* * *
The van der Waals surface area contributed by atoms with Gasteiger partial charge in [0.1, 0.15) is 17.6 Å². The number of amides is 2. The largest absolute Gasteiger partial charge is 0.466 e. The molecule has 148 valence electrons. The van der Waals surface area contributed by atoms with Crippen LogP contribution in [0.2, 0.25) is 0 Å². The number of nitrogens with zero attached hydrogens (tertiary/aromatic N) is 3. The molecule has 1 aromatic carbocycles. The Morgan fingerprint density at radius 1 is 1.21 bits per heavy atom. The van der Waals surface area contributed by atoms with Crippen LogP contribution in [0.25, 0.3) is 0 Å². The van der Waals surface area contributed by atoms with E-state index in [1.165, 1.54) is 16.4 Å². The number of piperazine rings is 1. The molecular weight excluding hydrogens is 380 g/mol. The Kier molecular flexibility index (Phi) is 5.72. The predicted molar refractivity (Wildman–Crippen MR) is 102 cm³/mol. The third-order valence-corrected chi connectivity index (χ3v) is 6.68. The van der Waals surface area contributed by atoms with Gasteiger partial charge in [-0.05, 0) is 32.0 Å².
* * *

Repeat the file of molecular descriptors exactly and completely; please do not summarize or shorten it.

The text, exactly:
The van der Waals surface area contributed by atoms with Gasteiger partial charge in [0.1, 0.15) is 17.6 Å². The number of amides is 2. The largest absolute Gasteiger partial charge is 0.466 e. The molecule has 148 valence electrons. The van der Waals surface area contributed by atoms with Crippen LogP contribution in [0.2, 0.25) is 0 Å². The number of nitrogens with zero attached hydrogens (tertiary/aromatic N) is 3. The molecule has 1 aromatic carbocycles. The Morgan fingerprint density at radius 1 is 1.21 bits per heavy atom. The van der Waals surface area contributed by atoms with Crippen LogP contribution in [0.25, 0.3) is 0 Å². The van der Waals surface area contributed by atoms with E-state index in [1.165, 1.54) is 16.4 Å². The number of piperazine rings is 1. The molecular weight excluding hydrogens is 380 g/mol. The Kier molecular flexibility index (Phi) is 5.72. The predicted molar refractivity (Wildman–Crippen MR) is 102 cm³/mol. The third-order valence-corrected chi connectivity index (χ3v) is 6.68. The van der Waals surface area contributed by atoms with Gasteiger partial charge in [-0.05, 0) is 32.0 Å².